Who is the International Booker Prize for? How is it different from the original Booker Prize? Who is reading these books and what is the prize’s impact? Find out below
What is the International Booker Prize?
The original Booker Prize is given every year for a novel written in English, published in UK or Ireland. The International Booker Prize is its younger sibling. The difference is that it rewards books in translation. Any work of fiction translated into English, and published in the UK or Ireland, is eligible for the International Booker Prize.
Since 2016 the International Booker Prize judges have read more than 1,000 novels, translated into English from 27 languages. Through this prize, which rewards authors and translators in equal measure, readers not only learn what is being written in other cultures, they get to see how much broader the world can be.
Together, the two Booker Prizes offer the anglophone reader the best new fiction written anywhere in the world, regardless of its language of origin.
Why does translated fiction matter?
Whereas the Booker Prize shows readers what is being written in English, the International Booker Prize takes them to multiple worlds beyond the anglosphere. It distils the essence of our common humanity and expands our sense of how big the world can be. Through the International Booker, lovers of literature understand that there are no borders in reading.
According to Tan Twan Eng, one of the International Booker judges for 2023, ‘Translated fiction is a doorway into the lives of people from a different culture. It forces readers to look outwards, to the world. When you read a book that has been translated from another language, it changes you.’ His fellow judge, Uilleam Blacker, adds: ‘Without translators, culture and literature would never evolve. They would be deprived of new ideas.’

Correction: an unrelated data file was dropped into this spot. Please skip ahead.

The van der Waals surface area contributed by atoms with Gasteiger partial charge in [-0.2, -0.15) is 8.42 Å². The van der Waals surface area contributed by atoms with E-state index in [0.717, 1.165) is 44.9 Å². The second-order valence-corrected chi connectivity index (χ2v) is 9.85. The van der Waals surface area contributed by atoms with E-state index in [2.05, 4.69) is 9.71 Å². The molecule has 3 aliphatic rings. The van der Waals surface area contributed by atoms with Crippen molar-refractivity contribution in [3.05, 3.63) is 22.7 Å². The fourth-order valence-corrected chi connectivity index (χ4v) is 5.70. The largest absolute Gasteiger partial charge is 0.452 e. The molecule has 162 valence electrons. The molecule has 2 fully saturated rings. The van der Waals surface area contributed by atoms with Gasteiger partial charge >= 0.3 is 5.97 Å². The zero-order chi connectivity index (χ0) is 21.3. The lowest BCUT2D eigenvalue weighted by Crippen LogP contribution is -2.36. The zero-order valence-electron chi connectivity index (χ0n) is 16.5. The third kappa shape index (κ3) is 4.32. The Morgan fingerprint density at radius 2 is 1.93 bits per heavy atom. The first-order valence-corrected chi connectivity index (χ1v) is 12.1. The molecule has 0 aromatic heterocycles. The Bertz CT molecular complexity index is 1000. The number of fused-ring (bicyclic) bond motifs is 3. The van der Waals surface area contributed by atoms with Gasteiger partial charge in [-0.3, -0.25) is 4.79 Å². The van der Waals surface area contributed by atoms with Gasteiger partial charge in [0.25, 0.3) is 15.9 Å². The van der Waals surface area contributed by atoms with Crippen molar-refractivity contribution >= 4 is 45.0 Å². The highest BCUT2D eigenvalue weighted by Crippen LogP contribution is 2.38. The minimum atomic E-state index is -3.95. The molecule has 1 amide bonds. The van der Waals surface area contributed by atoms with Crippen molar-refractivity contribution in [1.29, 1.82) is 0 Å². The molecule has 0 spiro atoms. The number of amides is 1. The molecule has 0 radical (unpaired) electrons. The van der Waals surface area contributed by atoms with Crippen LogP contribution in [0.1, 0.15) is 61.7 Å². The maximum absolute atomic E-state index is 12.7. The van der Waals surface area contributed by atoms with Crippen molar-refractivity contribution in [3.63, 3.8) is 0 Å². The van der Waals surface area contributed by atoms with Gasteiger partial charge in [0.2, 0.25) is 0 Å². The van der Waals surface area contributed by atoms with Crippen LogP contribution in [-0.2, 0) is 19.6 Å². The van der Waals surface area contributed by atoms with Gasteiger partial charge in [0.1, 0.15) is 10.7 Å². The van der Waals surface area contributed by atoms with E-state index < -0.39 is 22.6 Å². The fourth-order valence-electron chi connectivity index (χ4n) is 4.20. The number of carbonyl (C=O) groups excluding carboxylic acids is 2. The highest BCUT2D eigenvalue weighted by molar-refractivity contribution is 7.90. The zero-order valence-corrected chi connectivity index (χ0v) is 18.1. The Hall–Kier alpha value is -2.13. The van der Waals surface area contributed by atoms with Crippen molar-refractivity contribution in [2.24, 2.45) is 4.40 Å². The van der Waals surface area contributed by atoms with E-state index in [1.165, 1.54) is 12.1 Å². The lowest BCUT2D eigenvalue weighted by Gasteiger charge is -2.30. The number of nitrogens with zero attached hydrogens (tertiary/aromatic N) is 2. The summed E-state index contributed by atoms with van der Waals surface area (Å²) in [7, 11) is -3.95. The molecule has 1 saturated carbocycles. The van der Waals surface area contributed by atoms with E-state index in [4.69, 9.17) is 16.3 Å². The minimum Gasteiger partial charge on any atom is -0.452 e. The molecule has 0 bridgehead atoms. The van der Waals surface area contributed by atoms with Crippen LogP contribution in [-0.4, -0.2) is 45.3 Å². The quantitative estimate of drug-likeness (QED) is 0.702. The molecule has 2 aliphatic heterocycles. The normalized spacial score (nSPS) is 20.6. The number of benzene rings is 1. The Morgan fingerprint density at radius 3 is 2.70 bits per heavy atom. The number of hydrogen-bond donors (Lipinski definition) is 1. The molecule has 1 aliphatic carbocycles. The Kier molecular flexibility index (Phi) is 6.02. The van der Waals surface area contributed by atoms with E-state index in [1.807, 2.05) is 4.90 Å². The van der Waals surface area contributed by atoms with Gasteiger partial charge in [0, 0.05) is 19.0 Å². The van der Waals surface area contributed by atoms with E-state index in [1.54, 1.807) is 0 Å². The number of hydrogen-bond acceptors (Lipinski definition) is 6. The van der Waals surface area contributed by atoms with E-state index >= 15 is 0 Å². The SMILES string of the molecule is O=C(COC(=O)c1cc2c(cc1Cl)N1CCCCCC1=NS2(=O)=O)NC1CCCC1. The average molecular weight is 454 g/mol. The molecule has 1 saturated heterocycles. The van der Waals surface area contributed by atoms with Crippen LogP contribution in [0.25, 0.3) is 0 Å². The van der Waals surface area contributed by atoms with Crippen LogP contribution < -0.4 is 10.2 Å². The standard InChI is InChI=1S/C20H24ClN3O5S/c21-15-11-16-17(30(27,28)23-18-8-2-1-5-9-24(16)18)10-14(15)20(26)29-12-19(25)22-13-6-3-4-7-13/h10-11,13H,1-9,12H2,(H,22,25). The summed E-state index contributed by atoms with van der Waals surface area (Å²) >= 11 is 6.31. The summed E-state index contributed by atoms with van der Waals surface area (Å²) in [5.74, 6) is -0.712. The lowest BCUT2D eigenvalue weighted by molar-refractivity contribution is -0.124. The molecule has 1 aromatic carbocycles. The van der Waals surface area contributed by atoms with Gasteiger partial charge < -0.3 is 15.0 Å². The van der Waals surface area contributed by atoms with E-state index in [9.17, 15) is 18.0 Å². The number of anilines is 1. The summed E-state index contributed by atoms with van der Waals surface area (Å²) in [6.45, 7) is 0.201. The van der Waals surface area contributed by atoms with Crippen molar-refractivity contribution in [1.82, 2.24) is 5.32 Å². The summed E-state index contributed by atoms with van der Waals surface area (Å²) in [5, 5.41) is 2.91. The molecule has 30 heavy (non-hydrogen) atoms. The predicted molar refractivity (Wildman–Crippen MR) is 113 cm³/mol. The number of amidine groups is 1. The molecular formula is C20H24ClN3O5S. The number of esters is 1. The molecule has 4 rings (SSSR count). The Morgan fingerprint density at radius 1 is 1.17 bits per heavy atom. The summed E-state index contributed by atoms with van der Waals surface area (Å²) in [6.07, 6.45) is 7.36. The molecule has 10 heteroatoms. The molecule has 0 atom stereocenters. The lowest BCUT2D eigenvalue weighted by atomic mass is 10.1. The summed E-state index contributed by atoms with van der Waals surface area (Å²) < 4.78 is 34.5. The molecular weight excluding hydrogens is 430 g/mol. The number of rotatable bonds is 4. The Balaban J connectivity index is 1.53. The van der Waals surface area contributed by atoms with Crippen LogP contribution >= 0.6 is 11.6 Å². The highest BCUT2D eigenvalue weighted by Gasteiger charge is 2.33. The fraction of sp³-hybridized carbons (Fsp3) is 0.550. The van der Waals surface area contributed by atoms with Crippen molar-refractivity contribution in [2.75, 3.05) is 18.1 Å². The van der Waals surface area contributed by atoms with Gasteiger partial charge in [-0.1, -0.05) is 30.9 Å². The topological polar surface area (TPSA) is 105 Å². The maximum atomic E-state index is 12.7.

Are there other differences between the two prizes?
Yes. The books celebrated by the International Prize would not exist were it not for their translators, so the prize money is split equally between author and translator. That said, it is important to note that International Booker Prize is not a translation prize. It is a prize for translated work. There are other prizes for translation, won only by translators. This prize rewards the creation of a great work of fiction that is a collaboration between author and translator.
It was also decided, when the International Prize took this form in 2016, that in some cultures short stories are a more dominant literary form than novels. So collections of short stories are eligible for this prize, and many of them have been shortlisted.
Who is it for?
Simply put: the global mainstream. People have often read more books in translation than they realise. War and Peace, Madame Bovary: those works have become such classics of our own culture that their origins have been almost forgotten. Les Mis? That’s by Victor Hugo. Hitchcock’s Vertigo? Based on a novel in French. And if it weren’t for literature in translation, we wouldn’t have the word ‘Kafka-esque’. Fiction written in other languages has long been part of our everyday lives, and anglophone culture has taken its lead from it since before Greta Garbo starred in Anna Karenina.
Is there an opportunity to reach different audiences now?
We believe there is a huge opportunity, particularly among a younger crowd with a more porous sense of national borders. Work in translation accounts for only about five per cent of all books published in the UK. But that number has grown rapidly in recent years and continues to rise. Meanwhile, in other areas of culture the mainstream presence of work in non-English languages is much more palpable, showing how popular translated fiction could be if properly marketed.